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The East African : February 3rd 2014
IV The EastAfrican MAGAZINE FEBRUARY 1-7,2014 conse≥vation sc≥amble T≥avelling the Tana Delta T RUPI MANGAT finds abundant bi≥dlife, mang≥ove, fishe≥men and ≥ice fa≥me≥s whe≥e the Rive≥ Tana meets the Indian Ocean he view as you sail up the Tana River from Kipini is so scenic you don’t want to blink. There are birds in abundance; I counted about 30 mangrove kingfishers and gave up. I’m mesmerised by the diversity of colour and life in the Tana Delta. At the river’s mouth, the lush forest thrives with all nine species of mangroves found in Kenya. The mangroves need both fresh and salt water to survive, and time between the tides for their aerial roots to breathe. The Pokomo fishermen in their simple dug-out canoes, called waho, spread their nets to catch prawns at the mangrove swamps. Farther up the Tana Delta, the inhabitants’ incomes and livelihoods have to be improved without the land losing its biodiversity.” ‘‘ the river, the freshwater riverine forest opens to make way for the grass plains where the Orma herdsmen graze their cattle. Fish is being dried in the sun or smoked at camps along the causeway. I am accompanying Fleur Ng’weno from Nature Kenya who is teaching bird identification to men from the local communities. In 1999, Ng’weno was awarded a medal by the Royal Society For the Protection of Birds (RSPB) in the UK for her work in bird conservation. “You cannot ask people to protect something without helping them to make a living,” she tells me. “Nature Kenya has several projects in the Tana Delta and this is one of them, to help communities here preserve this important bird area.” The Tana Delta is one of the few In order to conserve places in the world that have a diversity of water birds in their thousands, including rare species and winter migrants enjoying the warm tropical temperatures. It’s also a great tourist destination with its mix of pristine beaches, wildlife community ranches and the cultural safari of the Tana communities — the Pokomo, Orma, Wardei, Watha and Boni. The river branches at Kau, and we turn into a narrow canal with betel nut palms hanging heavy with fruit. Planted by Arabs in centuries past, the trade in betel nut continues in Mombasa. The forest gives way to grass plains and rice fields, with an ancient rice mill still in use since the time of the first Arab settlers. “The Pokomo have farmed rice for centuries, using the river when it floods,” Ng’weno says. The rice is planted when the plains are flooded. As the water reduces, the rice continues to grow. The Pokomo use the bore of the river to keep the rice fields watered. “Seawater is denser than fresh river water. So when the tide comes in, farmers open the gates of the channels to water the fields with the fresh water at the top,” Ng’weno explains. Although traditional farming prac- tices have survived and sustained the ecological balance of the delta, almost all large-scale projects in the past 50 years have failed. “The soil by the river is rich, as it is washed down from fertile upcountry lands. But away from the river bank the soil is dry, sandy and poor in nutrients. It’s not the place for agriculture,” Ng’weno says. Eyeing the land Over the past few decades, the land around the Tana has attracted agribusiness corporates who assume the area is unoccupied because of the sparse population. “In 2008, Nature Kenya got in- volved when 20,000 hectares in the core of the delta were going to be converted into a sugar plantation by Mumias Sugar Company and Tana and Athi River Development Authority (Tarda),” says Francis Kagema, Nature Kenya’s conservation programme co-ordinator at the Coast. The 20,000 hectares is inhabited by 25,000 people in 32 villages. Thousands of hectares are already under rice crop by Tarda. Clearing the core of the Delta’s rich plains for mono-culture will eventually destroy its ecological integrity, water flow as well as displace the people. After studying the environmental impact assessment, Nature Kenya raised these issues during a public hearing by the National Environment Management Authority. The assessment showed little indication of how the project would maintain natural resources. In the same year, Nature Kenya and its partners conducted a cost-benefit study of the existing livelihoods in the Tana Delta. The study showed a value of Ksh3.7 billion ($44,000) per annum in small-scale fishing, agriculture, pastoralism and tourism, even before taking into consideration ecosystem services that are worth much more. By contrast, the cost-benefit study of the large-scale sugar industry was valued at Ksh1.2 billion ($14,000). Land-use plan “In order to conserve the Tana Delta, the inhabitants’ incomes and livelihoods have to be improved without the land losing its biodiversity,” says Kagema. Nature Kenya has been working with 10 villages since 2011, including those on Tarda land, to expand markets for rice, milk, honey and livestock, as well as tourism projects such as guided boar rides on the delta and establishing community lodges. In 2011, Nature Kenya also spear- Around and about the Tana Delta. Pictures: Rupi Mangat headed a land-use plan for Tana Delta in partnership with the relevant ministries. The plan’s development is still in progress and is supported by the national and the county governments. The governor of Tana River County, Hussein Dado, has seconded two county ministers to the working team. Tana Delta had been in the limelight since the early 1990s when an investor wanted to put up a large prawn farm. Prawn farming is detrimental to the environment activities requiring large tracts of mangrove forests cleared and the sea water swept sterile clean. Other multinationals followed, like G4 and Bedford, taking over group ranches on the fringes of the delta and in its core for oil crops and biofuels. MAT International acquired 140,000 hectares for planting sugarcane. Fortunately, MAT International’s licence was cancelled by then minister for lands James Orengo. The land-use plan will have several implications; an important one is that owners have to use the land according to the plan’s recommendations. However, danger looms from a pro- posed canal from Mwingi to Lamu, to provide water under the Lamu Port Southern Sudan Ethiopia Transport (Lapsset) Corridor project. Tana’s water already has a low flow. “The Delta can only exist if it receives enough water,” says Kagema. Eye to the Future We stop for lunch at the Ndera Conservancy in Kitere village, which was set up under the guidance of the Northern Rangelands Trust that pioneered community wildlife conservancies in Laikipia. “No one should be afraid of coming to the Delta,” says Omar Boch, referring to last year’s bloody clashes in the area. The conservancy includes 12 villages — a mix of the farming Pokomo and the pastoral Wardei. Sitting by Lake Lemu in Ndera conservancy in the late afternoon, I sight darters that were last seen in Lake Naivasha in the late 1990s (they became locally extinct due to fishing with nylon nets). The lone Pokomo fisherman sitting silently in his dugout canoe points to a trio of giraffes drinking water on the other side of the lake that opens to Ishaqbini. “If each location can have its man- agement plan,” says Omar Ngama Salim, “then there will be no more clashes.” Under the international programme BirdLife International, the Tana Delta is considered an important high priority bird area. In 2012, it was declared a Ramsar site. The listing means the country must adhere to the “wise use” of the delta for the good of the people and the environment.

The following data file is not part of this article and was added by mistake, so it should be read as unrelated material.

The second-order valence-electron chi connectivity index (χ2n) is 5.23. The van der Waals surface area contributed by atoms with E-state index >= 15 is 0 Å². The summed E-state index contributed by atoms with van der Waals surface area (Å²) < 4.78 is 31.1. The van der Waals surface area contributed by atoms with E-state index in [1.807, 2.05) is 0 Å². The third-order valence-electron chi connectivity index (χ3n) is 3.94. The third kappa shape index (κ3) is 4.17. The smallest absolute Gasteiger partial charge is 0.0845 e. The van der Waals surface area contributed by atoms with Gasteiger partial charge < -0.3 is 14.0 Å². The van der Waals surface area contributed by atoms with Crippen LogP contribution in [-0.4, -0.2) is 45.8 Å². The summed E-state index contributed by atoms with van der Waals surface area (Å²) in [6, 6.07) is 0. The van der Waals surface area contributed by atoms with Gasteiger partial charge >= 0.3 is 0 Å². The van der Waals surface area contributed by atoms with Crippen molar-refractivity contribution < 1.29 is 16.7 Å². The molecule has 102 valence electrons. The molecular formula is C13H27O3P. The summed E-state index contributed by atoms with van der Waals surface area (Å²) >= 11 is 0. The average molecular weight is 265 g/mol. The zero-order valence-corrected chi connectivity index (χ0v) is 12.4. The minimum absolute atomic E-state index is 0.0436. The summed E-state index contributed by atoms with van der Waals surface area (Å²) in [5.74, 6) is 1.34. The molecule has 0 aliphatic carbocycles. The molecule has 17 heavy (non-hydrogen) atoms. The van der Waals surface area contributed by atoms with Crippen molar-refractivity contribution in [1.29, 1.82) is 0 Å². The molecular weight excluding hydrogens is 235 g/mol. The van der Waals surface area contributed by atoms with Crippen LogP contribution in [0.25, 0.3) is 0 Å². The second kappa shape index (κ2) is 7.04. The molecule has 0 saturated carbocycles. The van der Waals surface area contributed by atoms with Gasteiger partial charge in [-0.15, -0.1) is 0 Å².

January 27th 2014
February 10th 2014